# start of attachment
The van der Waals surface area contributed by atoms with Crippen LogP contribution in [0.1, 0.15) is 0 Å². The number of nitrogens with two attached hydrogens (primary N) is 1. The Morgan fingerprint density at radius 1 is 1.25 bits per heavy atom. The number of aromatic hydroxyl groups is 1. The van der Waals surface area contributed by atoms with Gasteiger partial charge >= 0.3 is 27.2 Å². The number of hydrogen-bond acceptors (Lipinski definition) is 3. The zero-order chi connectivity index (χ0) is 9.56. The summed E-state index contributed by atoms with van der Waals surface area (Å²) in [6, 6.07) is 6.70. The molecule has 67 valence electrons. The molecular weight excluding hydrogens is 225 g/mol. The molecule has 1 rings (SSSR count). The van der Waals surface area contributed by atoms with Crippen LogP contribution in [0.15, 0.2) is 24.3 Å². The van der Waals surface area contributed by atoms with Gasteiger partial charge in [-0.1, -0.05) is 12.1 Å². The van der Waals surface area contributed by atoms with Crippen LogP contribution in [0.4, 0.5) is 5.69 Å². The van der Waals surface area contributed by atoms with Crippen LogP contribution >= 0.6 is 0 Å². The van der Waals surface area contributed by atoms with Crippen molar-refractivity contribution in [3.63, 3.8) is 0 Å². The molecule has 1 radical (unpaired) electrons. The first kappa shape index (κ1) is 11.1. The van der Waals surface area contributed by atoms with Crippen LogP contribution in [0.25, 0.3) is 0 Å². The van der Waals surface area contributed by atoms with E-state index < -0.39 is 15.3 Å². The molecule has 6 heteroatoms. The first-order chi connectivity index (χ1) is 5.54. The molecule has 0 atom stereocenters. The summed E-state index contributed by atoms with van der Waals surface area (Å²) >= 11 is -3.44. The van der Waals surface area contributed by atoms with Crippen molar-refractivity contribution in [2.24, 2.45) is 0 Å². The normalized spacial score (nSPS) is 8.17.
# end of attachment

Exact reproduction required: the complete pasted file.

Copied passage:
The van der Waals surface area contributed by atoms with Crippen LogP contribution in [0.1, 0.15) is 0 Å². The number of nitrogens with two attached hydrogens (primary N) is 1. The Morgan fingerprint density at radius 1 is 1.25 bits per heavy atom. The number of aromatic hydroxyl groups is 1. The van der Waals surface area contributed by atoms with Gasteiger partial charge >= 0.3 is 27.2 Å². The number of hydrogen-bond acceptors (Lipinski definition) is 3. The zero-order chi connectivity index (χ0) is 9.56. The summed E-state index contributed by atoms with van der Waals surface area (Å²) in [6, 6.07) is 6.70. The molecule has 67 valence electrons. The molecular weight excluding hydrogens is 225 g/mol. The molecule has 1 rings (SSSR count). The van der Waals surface area contributed by atoms with Crippen LogP contribution in [0.15, 0.2) is 24.3 Å². The van der Waals surface area contributed by atoms with Gasteiger partial charge in [-0.1, -0.05) is 12.1 Å². The van der Waals surface area contributed by atoms with Crippen LogP contribution in [0.4, 0.5) is 5.69 Å². The van der Waals surface area contributed by atoms with Crippen LogP contribution >= 0.6 is 0 Å². The van der Waals surface area contributed by atoms with Crippen molar-refractivity contribution in [3.63, 3.8) is 0 Å². The molecule has 1 radical (unpaired) electrons. The first kappa shape index (κ1) is 11.1. The van der Waals surface area contributed by atoms with Crippen LogP contribution in [0.25, 0.3) is 0 Å². The van der Waals surface area contributed by atoms with E-state index < -0.39 is 15.3 Å². The molecule has 6 heteroatoms. The first-order chi connectivity index (χ1) is 5.54. The molecule has 0 atom stereocenters. The summed E-state index contributed by atoms with van der Waals surface area (Å²) >= 11 is -3.44. The van der Waals surface area contributed by atoms with Crippen molar-refractivity contribution in [2.24, 2.45) is 0 Å². The normalized spacial score (nSPS) is 8.17.